You don’t need to be a yoga master to know that practicing yoga offers various health benefits. We read posts on social media, we see ads at the gym, and we hear people talk about it all of time. In the fast-paced society we have all become subjected to, staying behind your breathe is hard. It’s why so many of us are anxious and depressed. We are feeding our bodies junk on the daily and taking no time to reconnect with nature or our health. I get it, you might be a science person and you may harbor some skepticism about the benefits of yoga practice. If that’s you, I have good news: modern research is available to solidify and back-up everything I’m about to tell you. Seriously, look it up! Although a lot of research costs money, there are free research articles on google or at a University library. Don’t take this from me, look it up, or better yet, practice yoga and see the benefits for yourself.
Before adopting a daily yoga routine, you need to understand the amazing things yoga can provide you. The benefits aren’t only physical, they are psychological as well. You will become more confident/motivated and less anxious/depressed. Here is a list provided by Susan Hollister in her book “The Top 100 Best Yoga Poses” regarding some of many (and I really mean many) benefits that yoga can offer you:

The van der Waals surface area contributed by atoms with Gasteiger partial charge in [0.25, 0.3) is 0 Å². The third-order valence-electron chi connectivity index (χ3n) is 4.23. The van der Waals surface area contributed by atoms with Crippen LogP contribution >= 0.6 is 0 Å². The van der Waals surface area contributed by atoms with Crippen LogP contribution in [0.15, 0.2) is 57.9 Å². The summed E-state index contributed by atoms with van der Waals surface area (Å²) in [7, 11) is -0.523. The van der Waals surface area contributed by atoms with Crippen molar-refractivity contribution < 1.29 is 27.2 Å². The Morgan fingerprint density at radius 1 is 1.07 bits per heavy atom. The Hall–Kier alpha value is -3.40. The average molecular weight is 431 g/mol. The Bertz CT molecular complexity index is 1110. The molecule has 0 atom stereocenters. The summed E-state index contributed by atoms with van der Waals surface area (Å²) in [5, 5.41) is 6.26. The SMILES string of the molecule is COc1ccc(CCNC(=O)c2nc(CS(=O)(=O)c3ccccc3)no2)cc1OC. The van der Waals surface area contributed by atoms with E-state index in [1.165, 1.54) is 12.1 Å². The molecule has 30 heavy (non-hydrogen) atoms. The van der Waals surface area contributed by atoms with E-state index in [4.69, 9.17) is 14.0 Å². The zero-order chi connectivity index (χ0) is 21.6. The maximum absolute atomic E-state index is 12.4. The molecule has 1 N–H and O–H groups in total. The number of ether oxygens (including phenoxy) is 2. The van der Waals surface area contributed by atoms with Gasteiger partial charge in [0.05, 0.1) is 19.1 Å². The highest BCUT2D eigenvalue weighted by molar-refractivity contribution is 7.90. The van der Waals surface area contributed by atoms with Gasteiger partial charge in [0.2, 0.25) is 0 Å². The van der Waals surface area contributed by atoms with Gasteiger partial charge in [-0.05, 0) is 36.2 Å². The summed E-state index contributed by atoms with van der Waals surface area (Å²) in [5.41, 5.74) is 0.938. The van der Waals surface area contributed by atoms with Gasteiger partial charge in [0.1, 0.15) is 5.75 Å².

Opposes food cravings.
Promotes better blood circulation.
Decreases blood pressure.
Boosts your immune system.
Supports heart health.
Eases chronic back pain.
Speeds hangover recovery.
Eases asthma symptoms.
Decreases blood sugar.
Boosts your memory.
Delays signs of aging.
Relaxes your nervous system.
Boosts your energy levels.
Enhances your balance.
Reduces your body’s sodium levels.
Increases your red blood cell count.
Increases and maintains hand-eye coordination skills.
Promotes proper breathing techniques.
Protects your digestive system.
If you are still not sold on yoga and are not motivated to start RIGHT NOW… here are some fast facts that may help you decide:
People have been practicing yoga for over 5,000 years. Seriously, 5,000 years!
There are more than 100 different yoga poses that range from slow and gentle to fast and intense. This means that anyone can practice yoga. Don’t be intimidated from starting. We all have to start somewhere and the sooner you start, the sooner you will become your best self.
Yoga can target nearly every muscle and part of your body. It stimulates and massages internal organs that aren’t accessible through traditional massage.
If you need to start taking on some cardiovascular exercise, yoga can help. Research suggests that it can provide as much of a cardiovascular workout as aerobic exercise.
It’s fun for team-bonding and group activities. Schedule a weekly yoga session with your friends instead of the usual coffee house hangout.